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10

On this website you can see all the possible uses of infinitives in Spanish. It's written in Spanish, but it basically says that: In Spanish, infinitives can play the role of a substantive. While playing the role of a substantive, infinitives can act as the subject of a sentence. While acting as the subject of a sentence, infinitives may or may ...


7

It's masculine, so you would say el avestruz and los avestruces. The confusion might come from ave, which is feminine.


6

To add to MikO's nice answer: In the example, both forms are correct, the second one (without article) is slightly more natural and frequent. When the infinitive is used as noun, but not as the subject, the article is always omitted: "Me gusta comer". Further, even when the noun is used as subject, but it is placed after the verb, the article is almost ...


6

Just to complement the good @AlexisPigeon answer, I want to make it clear that it's not el avestruz "in order to avoid two same vocals together" -which is known as cacofonía- as you said in your question... That happens with some feminine nouns such as el agua or el hacha, but in this case it's just because avestruz is a masculine noun and that's all! If ...


6

al is basically contraction of a el. Ir a bar would be go to bar. Which is grammatically incorrect. Correct version is go to the bar or go to a bar. Thus correct Spanish version is ir al bar or ir a un bar. In case of proper names (places, people), you don't usually prepend them with article (there are few exceptions). Thus the correct form is to say vamos ...


5

I am from Argentina and I never say or hear "el Chile", but "la Argentina" is quite accepted and used. The standard explanation of this apparent anomality is that "Argentina" is originally an adjective, tied to the (often tacit) substantive "República", so that the full expression would be "la República Argentina" (analogously to "los Estados Unidos"). ...


5

"... in order to avoid two same vocals together." You're a bit wrong here about the rules to apply in order to avoid cacofonía. Even if avestruz were female, the proper way to write it would be "la avestruz". In order to apply the "cacofonía avoid rule" (sorry for the expresion invention) you need two conditions: The word must start with an "a" (or "ha" ...


4

Gavin, I am also a beginner learner of Spanish, and I also have been mystified about the use of el, la, los and las. I have come to the conclusion that they are no simple rules to determine when they need to be used, and when not; otherwise they would be in every beginners textbook, wouldn't they? This is what I have surmised, picking up morsels of ...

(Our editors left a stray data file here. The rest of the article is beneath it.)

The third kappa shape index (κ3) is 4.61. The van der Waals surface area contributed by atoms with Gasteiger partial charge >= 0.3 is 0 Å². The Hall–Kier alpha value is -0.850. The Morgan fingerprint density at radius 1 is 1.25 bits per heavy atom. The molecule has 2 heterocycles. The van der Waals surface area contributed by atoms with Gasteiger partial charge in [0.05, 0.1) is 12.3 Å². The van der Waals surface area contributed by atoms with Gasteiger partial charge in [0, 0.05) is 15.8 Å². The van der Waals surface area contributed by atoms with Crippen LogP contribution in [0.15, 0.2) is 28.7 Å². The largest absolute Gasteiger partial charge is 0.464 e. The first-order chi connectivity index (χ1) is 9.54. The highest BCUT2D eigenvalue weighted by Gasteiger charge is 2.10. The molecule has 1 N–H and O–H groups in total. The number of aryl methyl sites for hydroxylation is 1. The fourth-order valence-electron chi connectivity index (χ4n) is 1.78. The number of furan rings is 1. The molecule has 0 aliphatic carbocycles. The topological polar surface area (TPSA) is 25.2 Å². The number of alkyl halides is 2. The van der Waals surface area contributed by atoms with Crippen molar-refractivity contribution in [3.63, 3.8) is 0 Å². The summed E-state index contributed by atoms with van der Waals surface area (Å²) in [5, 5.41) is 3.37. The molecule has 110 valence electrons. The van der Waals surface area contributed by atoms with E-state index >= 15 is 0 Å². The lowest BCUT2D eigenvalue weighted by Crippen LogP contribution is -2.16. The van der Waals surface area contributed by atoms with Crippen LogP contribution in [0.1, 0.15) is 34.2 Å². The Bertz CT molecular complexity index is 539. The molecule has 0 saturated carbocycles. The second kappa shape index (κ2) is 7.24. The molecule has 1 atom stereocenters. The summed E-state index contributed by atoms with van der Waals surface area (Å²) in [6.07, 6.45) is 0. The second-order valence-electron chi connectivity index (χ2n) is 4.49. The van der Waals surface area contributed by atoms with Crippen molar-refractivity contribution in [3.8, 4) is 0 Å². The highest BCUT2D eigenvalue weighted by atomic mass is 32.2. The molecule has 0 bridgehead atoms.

3

Because if what's next to the "ir a" is a noun then that noun must be accompanied by the corresponding definite article and the noun. You can also use the contraction "al" instead of "a el" when the noun is masculine. So this could be written as: Ana y yo vamos a ir al bar. Ana y yo vamos a ir a el bar. × Ana y yo vamos a ir a bar (No definite ...


2

You are right, most times an article is used before the noun with the exception of personal pronouns and a few more things. "La chica" "El país" are right "La María" "El México" are definitely wrong, it even sounds wrong. For personal pronouns you only use the proper noun. "Maria" "México" When the noun is use in definitive/undefinitive sense: "Las ...


2

As others have said, al = a+el in all senses. However, do not under any circumstances use it in a proper noun, like El Paso, where the artículo definido is a part of the name. (x ) Voy Al Paso, Texas. (✓) Voy a El Paso, Texas. However, some countries require a artículo definido, when it is not part of the name. Voy a la India. Voy al ...


2

This is a working answer — there will be updates to it (I'll remove this when I think it's done). Throughout this, I use the standard asterisk in front of a statement that is not grammatical. 1. What is a determiner? A determiner is a word that goes with a noun let's us know which, if any, (out of all of those nouns in the whole of existance), we're ...


1

indefinite articles (un, una) are used only before modified nouns, that is nouns followed by adjectives. I think that this is not true. A modified noun with "una": una casa roja (=a red house) An unmodified noun with "una": una casa (=a house) Both sentences are perfectly valid in Spanish. And, regarding modified and unmodified nouns, definite ...


1

Aquí es donde la morfología entra en acción morph(del griego forma) y logía (ciencia) Definición de morfología por la RAE: Parte de la gramática que se ocupa de la estructura de las palabras. Así pues morfología de los determinantes sería correcto: Determinante: Se suele llamar determinante a una función sintáctica desempeñada por diversos tipos de ...


1

I think, in this case, you can ommit the article. As MikMik says, it's common in Spain use the article when you mention a restaurant: Ayer cené en el Fridays - Ayer cené en el [restaurante] Fridays If you mention the restaurant as a space, colloquially you usually will hear: Que opinas del [restaurante] Fridays? But, if you are mentioning the ...


1

The name of the restaurant is a proper name, and therefor, formally, it isn't written with an article. At the other hand, you might hear a lot of people using an article. Certainly when people get familiar with a certain place or when it is a place everybody knows, they will probably use an article (although this might also be geographically dependent). If ...


1

The names of some places, such as "El Salvador", "El Cairo" or "La Haya" always include the article (just as "The Hague" does in English). For some others you can optionally add the article, the RAE lists several examples in the page about the definite article "el". (el) Afganistán, (el) África, (la) Argentina, (el) Asia, (el) Brasil, (el) Camerún, (el) ...



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